Topeltstandardid Eesti Televisiooni partei-algorganisatsioonis aastatel 1968–1988 / Double Standards at the Communist Party Sub-organisation at Eesti Televisioon 1968 –1988
It has been thought that Soviet society was characterised by a phenomenon that only the truth sanctioned by the authorities was talked about in public, even in cases when the real, diametrically opposite truth was actually known. Such dualism and duplicity were also characteristics of Soviet journalism. For example, Peeter Vihalemm and Marju Lauristin (2004) have drawn attention to ambivalence as one of the characteristic features of Soviet Estonian journalism: on the one hand, it was a part of the totalitarian ideology and propaganda system, but on the other hand, it was a bearer of the cultural sphere, cultural identity and opposition. However, according to the Marxist-Leninist canons, journalism was only a means for achieving the political and ideological goals of the Communist Party. Therefore, from the time it was founded, Eesti Televisioon (ETV) (Estonian Television Company) was highly controlled by the party. ETV was granted the status of an ‘ideology institution’ and the party treated TV journalists as ideology workers. Consequently, the requirements for them were high, e.g., they had to have the ability to “evaluate social phenomena from Marxist-Leninist viewpoints” and the skill to defend this ideology and to expose hostile ideologies. Hagi Shein, having researched the history of ETV (2004), has argued that journalists could express themselves more freely on apolitical areas of TV programmes, and although self-censorship was strong, they learned to make use of different situations, to balance on the edge between the allowed and the prohibited, to deceive the censors, and to use different contexts.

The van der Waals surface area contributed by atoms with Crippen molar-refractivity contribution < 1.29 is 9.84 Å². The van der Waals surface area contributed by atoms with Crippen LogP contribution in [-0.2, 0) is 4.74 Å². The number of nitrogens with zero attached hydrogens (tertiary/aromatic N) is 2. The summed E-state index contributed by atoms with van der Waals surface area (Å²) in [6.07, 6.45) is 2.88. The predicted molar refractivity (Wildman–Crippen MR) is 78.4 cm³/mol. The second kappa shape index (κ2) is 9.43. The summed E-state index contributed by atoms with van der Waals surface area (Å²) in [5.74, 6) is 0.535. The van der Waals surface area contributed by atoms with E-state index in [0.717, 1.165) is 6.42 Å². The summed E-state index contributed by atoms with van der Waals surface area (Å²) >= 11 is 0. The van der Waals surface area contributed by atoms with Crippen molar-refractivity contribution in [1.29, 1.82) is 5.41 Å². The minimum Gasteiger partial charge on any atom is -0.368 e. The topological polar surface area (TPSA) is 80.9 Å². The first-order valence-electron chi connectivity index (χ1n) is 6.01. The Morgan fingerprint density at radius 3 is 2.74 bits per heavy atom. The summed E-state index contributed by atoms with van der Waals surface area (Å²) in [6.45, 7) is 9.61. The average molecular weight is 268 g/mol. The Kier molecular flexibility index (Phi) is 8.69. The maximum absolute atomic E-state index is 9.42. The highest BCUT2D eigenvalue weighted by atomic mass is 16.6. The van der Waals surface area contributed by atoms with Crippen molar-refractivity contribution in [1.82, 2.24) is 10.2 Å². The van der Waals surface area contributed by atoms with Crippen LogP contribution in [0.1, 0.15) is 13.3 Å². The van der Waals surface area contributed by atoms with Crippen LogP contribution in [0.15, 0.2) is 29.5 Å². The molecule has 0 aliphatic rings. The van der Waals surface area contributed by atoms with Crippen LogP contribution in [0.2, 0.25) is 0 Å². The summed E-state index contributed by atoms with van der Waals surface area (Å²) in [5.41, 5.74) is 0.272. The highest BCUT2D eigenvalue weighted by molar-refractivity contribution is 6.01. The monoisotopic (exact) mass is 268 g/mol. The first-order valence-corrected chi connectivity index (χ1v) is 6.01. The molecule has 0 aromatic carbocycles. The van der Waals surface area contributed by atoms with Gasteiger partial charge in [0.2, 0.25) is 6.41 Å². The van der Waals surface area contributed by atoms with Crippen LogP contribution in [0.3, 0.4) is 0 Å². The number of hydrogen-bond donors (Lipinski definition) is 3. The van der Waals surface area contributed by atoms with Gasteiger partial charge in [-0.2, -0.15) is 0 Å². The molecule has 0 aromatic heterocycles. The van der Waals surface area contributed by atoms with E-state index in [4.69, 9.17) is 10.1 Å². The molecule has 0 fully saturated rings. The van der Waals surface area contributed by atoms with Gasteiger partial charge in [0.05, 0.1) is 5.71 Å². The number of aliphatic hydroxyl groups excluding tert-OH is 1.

The author of this article researched the minutes and records of the party meetings of the Teleradio Committee of the Estonian Soviet Socialist Republic and ETV to find the double standards of Communists working at ETV. The period under examination started with the year 1968 when events in Czechoslovakia caused the strengthening of controls over the Soviet media system, and ended with the year 1988 after a few years of perestroika and glasnost policies. It would be misleading to think that there were no true Communists at ETV. However, the article concludes that the ETV party sub-organisation was by no means composed of only committed and principled Communists who absolutely obeyed those positioned higher in the party hierarchy. Rather, the Communists tried to do as little party work as was barely necessary. This was the mentality that could have reduced their presentations, discussions, decisions, plans and reports to an empty formality. A party organisation that was internally weak and two-faced could not effectively assure the realisation of expectations and tasks, such as ideological supervision, political educational work or control over carrying out decisions made by party leaders. This, in its turn, created favourable conditions for preserving cultural identity and for opposition. We can conclude that ETV did not justify its status as a Soviet ideological institution, at least not in those categories that the Communist Party required of an organisation that held as important a place in the propaganda system as did ETV.